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Yosemite Avenue’s garden of gossip

Madera County Historical Society

The first Rosenthal Kutner store, a two-story structure on the corner of D Street and Yosemite Avenue is shown here. It was a favorite spot for swapping local stories on Saturday nights.


It was about 5 o’clock in the afternoon and folks were just beginning to come to town for their Saturday evening social gatherings on main street. That is what Yosemite Avenue was like in 1902. It was a place to meet and greet and pass along the latest local news.

A number of people had congregated at the corner of Yosemite and D Street in front of the Rosenthal Kutner building (before it was moved to E Street) to swap stories when suddenly Ed Hutson came speeding down the boulevard in his buggy, whipping his horse at a rapid gait.

It was obvious the man was in trouble; blood could be seen flowing from a wound in his neck and chest.

Hutson pulled his horse up in front of Rosenthal Kutner’s and yelled out to the crowd that Howard Wells had shot him. He hopped out of the buggy and rushed into Dr. Byar’s office for help.

The physician determined that Hutson’s wounds were not mortal and patched him up. By that time, Sheriff Thurman arrived on the scene to find out what had happened. Upon hearing Hutson’s story, he set out to arrest Wells.

Meanwhile, the reporter from the Madera Mercury got a full account of the strange shooting.

It seems that Hutson and Wells had been friends for years and that they had been on a drinking spree together for the better part of the day. For some reason, they decided to ride out to the Northfield residence not far from the Fresno River.

Upon arriving at the house, Wells got out and staggered up to the door, while Mrs. Northfield came out and got in Hutson’s buggy. She had lost a cow and asked Ed if he would help find it. With that, the couple departed in the buggy and went looking for the runaway bovine while Wells went inside the house.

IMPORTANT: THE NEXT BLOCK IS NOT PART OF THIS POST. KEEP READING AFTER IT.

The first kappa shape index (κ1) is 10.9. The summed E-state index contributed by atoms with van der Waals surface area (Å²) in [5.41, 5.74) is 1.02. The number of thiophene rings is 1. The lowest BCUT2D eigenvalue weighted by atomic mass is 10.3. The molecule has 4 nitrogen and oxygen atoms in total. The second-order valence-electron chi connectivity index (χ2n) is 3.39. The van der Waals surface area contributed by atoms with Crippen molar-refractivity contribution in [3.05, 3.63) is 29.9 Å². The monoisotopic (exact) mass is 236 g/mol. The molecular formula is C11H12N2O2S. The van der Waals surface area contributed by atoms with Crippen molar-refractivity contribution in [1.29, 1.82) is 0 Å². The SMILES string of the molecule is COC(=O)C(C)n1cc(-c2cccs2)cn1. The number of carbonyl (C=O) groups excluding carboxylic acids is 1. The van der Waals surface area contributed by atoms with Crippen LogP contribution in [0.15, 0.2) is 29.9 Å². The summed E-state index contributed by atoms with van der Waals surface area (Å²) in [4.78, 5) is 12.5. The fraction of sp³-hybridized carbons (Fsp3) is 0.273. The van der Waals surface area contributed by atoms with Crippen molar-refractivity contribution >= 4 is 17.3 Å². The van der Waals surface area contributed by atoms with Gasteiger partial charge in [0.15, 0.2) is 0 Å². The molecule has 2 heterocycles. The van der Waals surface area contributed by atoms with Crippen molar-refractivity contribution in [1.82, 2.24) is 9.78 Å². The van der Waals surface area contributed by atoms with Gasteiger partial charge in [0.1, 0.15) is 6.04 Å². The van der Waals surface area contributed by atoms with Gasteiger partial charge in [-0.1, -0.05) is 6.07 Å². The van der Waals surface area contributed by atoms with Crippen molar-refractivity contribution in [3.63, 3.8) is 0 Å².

There he met William McCartney who roomed with the Mrs. Northfield and her daughter. Being so drunk that he could barely stand up, Wells asked McCartney for a place to lie down, and was directed to the couch. After a short time, he arose and left the house looking for Hutson. Not finding them, he returned, pulled out a pistol, and pointed it at McCartney, claiming that someone had robbed him of his money.

McCartney grabbed the gun just as Hutson and Mrs. Northfield were returning in the buggy. He convinced the drunken Wells to quiet down until he could talk to Wells, suggesting that his friend might know something about the missing money.

When Hutson stopped the buggy, Mrs. Northfield got out and came to the porch. Wells immediately went out and covered her with his pistol, demanding his missing money.

She tried to reason with him and then ran into the house. Meanwhile McCartney went to the back of the house to find Mrs. Northfield’s daughter, who had run there to hide when she heard Wells. At that point, he heard a shot and went to look for a rifle to defend the women but could not find it. When he came out, Wells was gone and Hutson sat wounded in his buggy. The bullet from Wells’ pistol had plowed a hole through the fleshy part of Hutson’s neck in front of the windpipe and lodged in his left breast.

Hutson told the reporter later that as he drove up to the house he saw Wells standing in front of the gate. Mrs. Northfield got out of the buggy and Wells said to him, “I want my money; give me my money.”

Hutson claimed he never owed Wells a cent and didn’t know what he meant. When he told Wells as much, the latter pointed his pistol at Hutson, fired, and ran.

After hearing the story, Sheriff Thurman arrested Wells, who was on his way to town after the shooting. He told the lawman that he had been robbed.

The next morning, Wells’ son came to see his father and asked what had happened. Wells did not seem to remember anything about the shooting. All he could say was that he supposed he had been drunk and had been put in jail for intoxication.

Wells a short time earlier had been involved in a shooting scrape with George Austin in which both men had emptied their guns and were wounded in Austin’s house. That case was never prosecuted, but the attack on Hutson was tried.

Surprisingly, Wells did not go to prison. Instead, he served his time in the county jail. In the meantime, his antics kept the Saturday evening gossip on Yosemite Avenue lively until the next neighborhood shootout in early Madera stole the show.

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